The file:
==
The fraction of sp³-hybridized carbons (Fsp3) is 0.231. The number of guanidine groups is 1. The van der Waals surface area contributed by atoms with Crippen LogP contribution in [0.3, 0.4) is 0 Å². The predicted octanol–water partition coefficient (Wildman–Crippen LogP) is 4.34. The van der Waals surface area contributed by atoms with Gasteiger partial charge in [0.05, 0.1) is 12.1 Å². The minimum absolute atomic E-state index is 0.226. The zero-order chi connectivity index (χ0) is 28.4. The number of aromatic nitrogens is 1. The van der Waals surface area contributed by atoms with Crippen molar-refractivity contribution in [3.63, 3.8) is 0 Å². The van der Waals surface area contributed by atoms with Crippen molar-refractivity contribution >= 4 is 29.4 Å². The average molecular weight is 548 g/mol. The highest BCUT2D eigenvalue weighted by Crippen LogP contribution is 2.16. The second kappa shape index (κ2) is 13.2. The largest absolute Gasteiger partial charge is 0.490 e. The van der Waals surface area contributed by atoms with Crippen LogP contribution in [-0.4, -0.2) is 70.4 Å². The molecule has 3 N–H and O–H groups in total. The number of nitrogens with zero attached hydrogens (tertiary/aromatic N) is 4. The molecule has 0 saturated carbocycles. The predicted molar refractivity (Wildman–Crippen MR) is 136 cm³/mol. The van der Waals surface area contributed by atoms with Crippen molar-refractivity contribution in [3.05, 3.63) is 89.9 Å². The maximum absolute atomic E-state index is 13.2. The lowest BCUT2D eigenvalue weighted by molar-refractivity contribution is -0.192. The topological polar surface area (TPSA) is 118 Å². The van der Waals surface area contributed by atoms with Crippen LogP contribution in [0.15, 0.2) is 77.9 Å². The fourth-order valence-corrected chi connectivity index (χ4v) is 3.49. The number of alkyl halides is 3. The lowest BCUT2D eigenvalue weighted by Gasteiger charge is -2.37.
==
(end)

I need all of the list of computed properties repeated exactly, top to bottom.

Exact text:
The fraction of sp³-hybridized carbons (Fsp3) is 0.231. The number of guanidine groups is 1. The van der Waals surface area contributed by atoms with Crippen LogP contribution in [0.3, 0.4) is 0 Å². The predicted octanol–water partition coefficient (Wildman–Crippen LogP) is 4.34. The van der Waals surface area contributed by atoms with Gasteiger partial charge in [0.05, 0.1) is 12.1 Å². The minimum absolute atomic E-state index is 0.226. The zero-order chi connectivity index (χ0) is 28.4. The number of aromatic nitrogens is 1. The van der Waals surface area contributed by atoms with Crippen molar-refractivity contribution in [3.63, 3.8) is 0 Å². The van der Waals surface area contributed by atoms with Crippen molar-refractivity contribution >= 4 is 29.4 Å². The average molecular weight is 548 g/mol. The highest BCUT2D eigenvalue weighted by Crippen LogP contribution is 2.16. The second kappa shape index (κ2) is 13.2. The largest absolute Gasteiger partial charge is 0.490 e. The van der Waals surface area contributed by atoms with Crippen LogP contribution in [-0.4, -0.2) is 70.4 Å². The molecule has 3 N–H and O–H groups in total. The number of nitrogens with zero attached hydrogens (tertiary/aromatic N) is 4. The molecule has 0 saturated carbocycles. The predicted molar refractivity (Wildman–Crippen MR) is 136 cm³/mol. The van der Waals surface area contributed by atoms with Crippen molar-refractivity contribution in [3.05, 3.63) is 89.9 Å². The maximum absolute atomic E-state index is 13.2. The lowest BCUT2D eigenvalue weighted by molar-refractivity contribution is -0.192. The topological polar surface area (TPSA) is 118 Å². The van der Waals surface area contributed by atoms with Crippen LogP contribution in [0.15, 0.2) is 77.9 Å². The fourth-order valence-corrected chi connectivity index (χ4v) is 3.49. The number of alkyl halides is 3. The lowest BCUT2D eigenvalue weighted by Gasteiger charge is -2.37.